Record Store Day returns for its ninth year this coming Saturday, with more than 200 live music events and over 500 special edition vinyl releases planned for the big day.

Last year's Record Store Day saw some impressive figures, with overall sales up 742 per cent on the previous Saturday, and this year’s event is expected to be just as successful.

BBC Music has announced it will be supporting the event this year, and will hold special programming across its radio network. Steve Lamacq will speak to different record shops around the UK on his BBC Radio 6 Music weekday programme, and Lauren Laverne’s show will be broadcast live from an as yet undecided record store on Friday 15th April.

Radio 6 Music will also get the first list of RSD exclusives and announce them closer to the big day.

James Stirling, Editor of BBC Music, says: “BBC Music is always keen to support moments that unite people through their love of music. Record Store Day does exactly that and we are very happy to be officially involved this year.”

Live events are planned across the country with highlights including:

More after the break

- performances by Irish singer-songwriter Glen Hansard at Rough Trade East London and by "the screaming eagle of soul" Charles Bradley at Rough Trade Nottingham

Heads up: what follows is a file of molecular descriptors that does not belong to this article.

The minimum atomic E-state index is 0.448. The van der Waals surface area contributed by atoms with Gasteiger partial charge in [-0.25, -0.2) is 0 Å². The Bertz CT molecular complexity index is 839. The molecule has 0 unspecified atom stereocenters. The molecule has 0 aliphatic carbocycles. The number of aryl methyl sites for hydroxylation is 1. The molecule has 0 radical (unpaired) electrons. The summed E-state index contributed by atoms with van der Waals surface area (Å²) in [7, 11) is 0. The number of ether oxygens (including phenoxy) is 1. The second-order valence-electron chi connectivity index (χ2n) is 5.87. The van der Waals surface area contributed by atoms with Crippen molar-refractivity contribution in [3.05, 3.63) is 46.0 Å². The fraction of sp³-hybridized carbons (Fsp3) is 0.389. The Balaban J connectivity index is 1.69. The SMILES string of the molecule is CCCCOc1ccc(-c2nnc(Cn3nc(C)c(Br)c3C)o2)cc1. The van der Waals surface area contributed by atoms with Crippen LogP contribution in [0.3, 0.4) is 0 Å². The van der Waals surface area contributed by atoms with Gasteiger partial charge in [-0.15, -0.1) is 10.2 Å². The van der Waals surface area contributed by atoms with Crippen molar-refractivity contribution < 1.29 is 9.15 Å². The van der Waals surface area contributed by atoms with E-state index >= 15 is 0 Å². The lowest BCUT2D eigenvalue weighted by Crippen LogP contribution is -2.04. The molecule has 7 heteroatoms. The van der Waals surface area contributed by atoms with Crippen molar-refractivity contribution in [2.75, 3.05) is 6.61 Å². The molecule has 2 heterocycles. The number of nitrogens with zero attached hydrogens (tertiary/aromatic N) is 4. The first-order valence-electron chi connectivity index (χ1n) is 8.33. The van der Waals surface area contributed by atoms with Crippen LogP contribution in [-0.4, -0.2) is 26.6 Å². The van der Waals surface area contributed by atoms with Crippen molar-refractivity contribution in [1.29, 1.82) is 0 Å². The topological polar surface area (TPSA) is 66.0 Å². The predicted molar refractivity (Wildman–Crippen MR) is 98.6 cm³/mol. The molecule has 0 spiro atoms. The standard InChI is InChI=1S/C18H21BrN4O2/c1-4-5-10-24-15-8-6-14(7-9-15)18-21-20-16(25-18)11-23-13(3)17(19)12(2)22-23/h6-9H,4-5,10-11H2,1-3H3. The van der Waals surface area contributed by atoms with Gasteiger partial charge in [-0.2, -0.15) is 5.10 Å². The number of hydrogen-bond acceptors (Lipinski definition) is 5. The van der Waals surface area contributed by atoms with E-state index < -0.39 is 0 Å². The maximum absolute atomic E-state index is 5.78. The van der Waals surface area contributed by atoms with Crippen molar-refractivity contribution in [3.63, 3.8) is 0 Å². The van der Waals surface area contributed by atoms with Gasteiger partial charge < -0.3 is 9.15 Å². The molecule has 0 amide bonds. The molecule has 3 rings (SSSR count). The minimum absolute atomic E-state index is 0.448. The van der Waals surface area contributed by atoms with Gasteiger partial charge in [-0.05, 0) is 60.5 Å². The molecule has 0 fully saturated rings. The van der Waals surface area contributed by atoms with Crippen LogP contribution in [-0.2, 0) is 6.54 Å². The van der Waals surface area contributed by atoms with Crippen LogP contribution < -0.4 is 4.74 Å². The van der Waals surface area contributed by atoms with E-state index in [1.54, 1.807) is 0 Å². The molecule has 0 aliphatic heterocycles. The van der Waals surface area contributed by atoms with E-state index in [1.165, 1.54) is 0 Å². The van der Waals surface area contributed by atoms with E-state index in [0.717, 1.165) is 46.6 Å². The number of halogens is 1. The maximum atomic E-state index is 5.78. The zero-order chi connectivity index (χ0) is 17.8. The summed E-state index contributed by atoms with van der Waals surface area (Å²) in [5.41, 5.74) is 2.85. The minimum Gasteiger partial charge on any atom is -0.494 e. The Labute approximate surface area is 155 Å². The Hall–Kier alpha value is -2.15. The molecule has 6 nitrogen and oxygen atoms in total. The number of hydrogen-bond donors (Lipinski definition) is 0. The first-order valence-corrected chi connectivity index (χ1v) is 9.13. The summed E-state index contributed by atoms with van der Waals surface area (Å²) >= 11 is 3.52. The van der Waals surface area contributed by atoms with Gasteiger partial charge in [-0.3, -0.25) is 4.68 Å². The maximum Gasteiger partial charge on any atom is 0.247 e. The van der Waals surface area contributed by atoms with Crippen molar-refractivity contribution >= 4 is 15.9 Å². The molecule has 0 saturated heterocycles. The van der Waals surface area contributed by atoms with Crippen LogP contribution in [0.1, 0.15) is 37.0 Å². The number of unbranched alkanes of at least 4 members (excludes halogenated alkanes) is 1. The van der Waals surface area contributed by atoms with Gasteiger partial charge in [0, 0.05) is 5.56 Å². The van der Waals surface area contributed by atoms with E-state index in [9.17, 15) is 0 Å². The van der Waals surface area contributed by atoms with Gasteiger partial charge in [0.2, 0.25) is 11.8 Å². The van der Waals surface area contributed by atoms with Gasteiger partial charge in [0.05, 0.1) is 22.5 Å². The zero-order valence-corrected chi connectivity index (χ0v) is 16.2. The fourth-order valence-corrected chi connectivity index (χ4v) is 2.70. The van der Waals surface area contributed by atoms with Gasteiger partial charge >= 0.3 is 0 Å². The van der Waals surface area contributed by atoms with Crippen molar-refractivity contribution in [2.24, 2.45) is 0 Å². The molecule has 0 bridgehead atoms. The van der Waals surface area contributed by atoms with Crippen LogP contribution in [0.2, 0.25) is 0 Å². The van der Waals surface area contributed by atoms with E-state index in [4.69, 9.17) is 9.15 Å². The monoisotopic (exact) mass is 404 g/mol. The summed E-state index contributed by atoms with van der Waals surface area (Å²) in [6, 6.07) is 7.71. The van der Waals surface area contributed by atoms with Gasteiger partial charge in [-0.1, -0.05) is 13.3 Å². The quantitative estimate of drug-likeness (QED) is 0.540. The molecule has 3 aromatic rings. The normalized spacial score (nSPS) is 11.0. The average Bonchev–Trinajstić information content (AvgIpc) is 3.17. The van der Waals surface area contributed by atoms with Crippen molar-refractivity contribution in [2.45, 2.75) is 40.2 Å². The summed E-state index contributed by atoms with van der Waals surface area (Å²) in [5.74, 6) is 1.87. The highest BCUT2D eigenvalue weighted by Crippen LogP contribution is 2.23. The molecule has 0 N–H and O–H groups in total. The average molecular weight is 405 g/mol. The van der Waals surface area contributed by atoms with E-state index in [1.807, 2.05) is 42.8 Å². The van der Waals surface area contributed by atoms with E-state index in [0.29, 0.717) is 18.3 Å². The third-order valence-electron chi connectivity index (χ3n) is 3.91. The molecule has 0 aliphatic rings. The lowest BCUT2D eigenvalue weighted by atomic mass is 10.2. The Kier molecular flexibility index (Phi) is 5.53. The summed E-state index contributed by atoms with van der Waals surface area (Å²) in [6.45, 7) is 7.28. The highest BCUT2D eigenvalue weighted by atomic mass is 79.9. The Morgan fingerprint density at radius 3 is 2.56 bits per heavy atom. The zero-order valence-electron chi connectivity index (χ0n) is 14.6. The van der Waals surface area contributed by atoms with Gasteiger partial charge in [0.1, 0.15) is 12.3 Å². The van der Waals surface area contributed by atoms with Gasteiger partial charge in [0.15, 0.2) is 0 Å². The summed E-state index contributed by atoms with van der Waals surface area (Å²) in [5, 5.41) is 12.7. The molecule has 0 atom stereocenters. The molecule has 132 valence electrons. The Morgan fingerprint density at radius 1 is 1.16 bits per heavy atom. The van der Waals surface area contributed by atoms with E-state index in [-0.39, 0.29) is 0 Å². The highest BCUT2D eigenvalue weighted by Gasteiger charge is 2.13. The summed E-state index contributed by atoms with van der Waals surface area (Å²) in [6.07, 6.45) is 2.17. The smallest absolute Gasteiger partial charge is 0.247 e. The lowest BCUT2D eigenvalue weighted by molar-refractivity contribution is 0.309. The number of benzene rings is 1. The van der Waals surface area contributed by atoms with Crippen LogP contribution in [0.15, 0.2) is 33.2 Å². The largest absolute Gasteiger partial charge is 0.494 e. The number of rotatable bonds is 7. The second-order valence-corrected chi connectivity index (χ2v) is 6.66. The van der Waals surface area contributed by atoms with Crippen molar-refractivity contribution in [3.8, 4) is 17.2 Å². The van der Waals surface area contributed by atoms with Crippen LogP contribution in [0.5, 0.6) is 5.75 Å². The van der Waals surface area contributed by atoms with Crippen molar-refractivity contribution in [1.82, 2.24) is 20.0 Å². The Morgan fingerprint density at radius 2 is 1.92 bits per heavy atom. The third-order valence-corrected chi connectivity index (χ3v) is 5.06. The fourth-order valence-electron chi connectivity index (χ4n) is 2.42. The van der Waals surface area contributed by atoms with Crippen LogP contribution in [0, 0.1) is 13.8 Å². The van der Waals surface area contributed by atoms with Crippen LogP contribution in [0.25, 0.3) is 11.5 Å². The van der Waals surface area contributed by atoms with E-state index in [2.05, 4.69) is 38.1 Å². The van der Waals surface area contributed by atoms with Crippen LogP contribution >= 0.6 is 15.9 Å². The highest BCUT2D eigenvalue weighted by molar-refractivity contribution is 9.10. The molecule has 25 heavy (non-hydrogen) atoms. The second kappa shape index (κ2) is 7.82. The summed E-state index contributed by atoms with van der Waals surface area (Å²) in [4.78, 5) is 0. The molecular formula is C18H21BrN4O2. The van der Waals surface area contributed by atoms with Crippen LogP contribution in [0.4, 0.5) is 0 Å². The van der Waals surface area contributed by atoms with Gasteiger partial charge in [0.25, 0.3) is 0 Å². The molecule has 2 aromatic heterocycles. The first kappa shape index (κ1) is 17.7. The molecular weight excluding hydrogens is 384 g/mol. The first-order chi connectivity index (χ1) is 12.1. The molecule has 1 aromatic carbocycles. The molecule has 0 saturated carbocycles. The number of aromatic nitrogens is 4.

- a DJ set from Mary Anne Hobs and David Bowie tribute (complete with face painting) at Manchester's Piccadilly Records

- an in-store performance by composer and musician C Duncan at Jumbo Records, Leeds

- 15 different acts lined up to play Glasgow's Vox Box

Rega has also confirmed that it has renewed its partnership after a successful first year in 2015. The company released 500 RSD limited edition RP1 turntables13 of which were signed by famous artists.

Record Store Day launched in the UK in 2008 and since then, more than 250 independent record stores across the UK have signed up to take part in the event. Sales at the event in 2015 were 39 per cent up on 2014. Can 2016’s event improve on that? Well, with more than 500 special-edition vinyl releases planned for the big day, hopes are definitely high.

Vinyl sales in the UK have rocketed in the past few years, from 205,000 copies in 2007 to more than two million in 2015. In response to the surge, The Official Charts Company launched a dedicated weekly chart for vinyl records. Other than the look, feel and sound quality benefits of the analogue format, increased sales have also been put down to increased use of streaming services. It has been found that consumers tend to use streaming to discover new music, then buy a physical copy of the music they particularly like.

Fancy picking up a futrure classic? Record Store Day's store locator will point you in the direction of your nearest participating store.

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